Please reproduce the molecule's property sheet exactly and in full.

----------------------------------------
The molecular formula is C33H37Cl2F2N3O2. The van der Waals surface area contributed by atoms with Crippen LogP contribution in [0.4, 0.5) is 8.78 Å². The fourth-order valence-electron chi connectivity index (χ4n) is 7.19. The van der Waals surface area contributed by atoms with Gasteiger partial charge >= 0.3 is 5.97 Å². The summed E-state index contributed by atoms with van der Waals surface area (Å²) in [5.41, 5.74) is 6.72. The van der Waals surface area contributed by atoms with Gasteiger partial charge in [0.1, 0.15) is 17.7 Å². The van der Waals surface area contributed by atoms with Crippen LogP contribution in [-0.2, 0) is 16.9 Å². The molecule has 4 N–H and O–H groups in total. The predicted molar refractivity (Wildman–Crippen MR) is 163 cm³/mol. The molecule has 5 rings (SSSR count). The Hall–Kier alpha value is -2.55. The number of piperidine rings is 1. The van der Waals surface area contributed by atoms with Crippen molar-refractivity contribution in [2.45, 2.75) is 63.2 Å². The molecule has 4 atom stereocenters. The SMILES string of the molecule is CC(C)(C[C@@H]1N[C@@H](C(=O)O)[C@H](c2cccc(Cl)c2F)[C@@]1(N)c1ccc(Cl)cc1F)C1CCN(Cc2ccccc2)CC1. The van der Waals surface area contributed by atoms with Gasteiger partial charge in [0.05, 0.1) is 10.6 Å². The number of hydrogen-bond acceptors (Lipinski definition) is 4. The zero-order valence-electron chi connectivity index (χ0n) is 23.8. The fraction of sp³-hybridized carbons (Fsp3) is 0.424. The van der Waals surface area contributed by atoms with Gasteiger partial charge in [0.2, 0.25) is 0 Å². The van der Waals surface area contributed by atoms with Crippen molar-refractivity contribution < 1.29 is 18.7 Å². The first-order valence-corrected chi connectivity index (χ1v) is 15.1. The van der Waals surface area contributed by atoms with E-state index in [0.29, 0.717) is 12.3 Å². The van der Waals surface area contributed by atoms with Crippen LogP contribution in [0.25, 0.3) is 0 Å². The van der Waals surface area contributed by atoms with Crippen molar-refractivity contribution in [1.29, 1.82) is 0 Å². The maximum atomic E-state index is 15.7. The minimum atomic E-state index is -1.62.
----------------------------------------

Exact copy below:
The molecular formula is C33H37Cl2F2N3O2. The van der Waals surface area contributed by atoms with Crippen LogP contribution in [0.4, 0.5) is 8.78 Å². The fourth-order valence-electron chi connectivity index (χ4n) is 7.19. The van der Waals surface area contributed by atoms with Gasteiger partial charge >= 0.3 is 5.97 Å². The summed E-state index contributed by atoms with van der Waals surface area (Å²) in [5.41, 5.74) is 6.72. The van der Waals surface area contributed by atoms with Gasteiger partial charge in [0.1, 0.15) is 17.7 Å². The van der Waals surface area contributed by atoms with Crippen LogP contribution in [-0.2, 0) is 16.9 Å². The molecule has 4 N–H and O–H groups in total. The predicted molar refractivity (Wildman–Crippen MR) is 163 cm³/mol. The molecule has 5 rings (SSSR count). The Hall–Kier alpha value is -2.55. The number of piperidine rings is 1. The van der Waals surface area contributed by atoms with Crippen molar-refractivity contribution in [2.45, 2.75) is 63.2 Å². The molecule has 4 atom stereocenters. The SMILES string of the molecule is CC(C)(C[C@@H]1N[C@@H](C(=O)O)[C@H](c2cccc(Cl)c2F)[C@@]1(N)c1ccc(Cl)cc1F)C1CCN(Cc2ccccc2)CC1. The van der Waals surface area contributed by atoms with Gasteiger partial charge in [0.05, 0.1) is 10.6 Å². The number of hydrogen-bond acceptors (Lipinski definition) is 4. The zero-order valence-electron chi connectivity index (χ0n) is 23.8. The fraction of sp³-hybridized carbons (Fsp3) is 0.424. The van der Waals surface area contributed by atoms with Gasteiger partial charge in [0.2, 0.25) is 0 Å². The van der Waals surface area contributed by atoms with Crippen molar-refractivity contribution < 1.29 is 18.7 Å². The first-order valence-corrected chi connectivity index (χ1v) is 15.1. The van der Waals surface area contributed by atoms with E-state index in [0.29, 0.717) is 12.3 Å². The van der Waals surface area contributed by atoms with Crippen LogP contribution in [0.25, 0.3) is 0 Å². The van der Waals surface area contributed by atoms with Crippen molar-refractivity contribution in [1.29, 1.82) is 0 Å². The maximum atomic E-state index is 15.7. The minimum atomic E-state index is -1.62.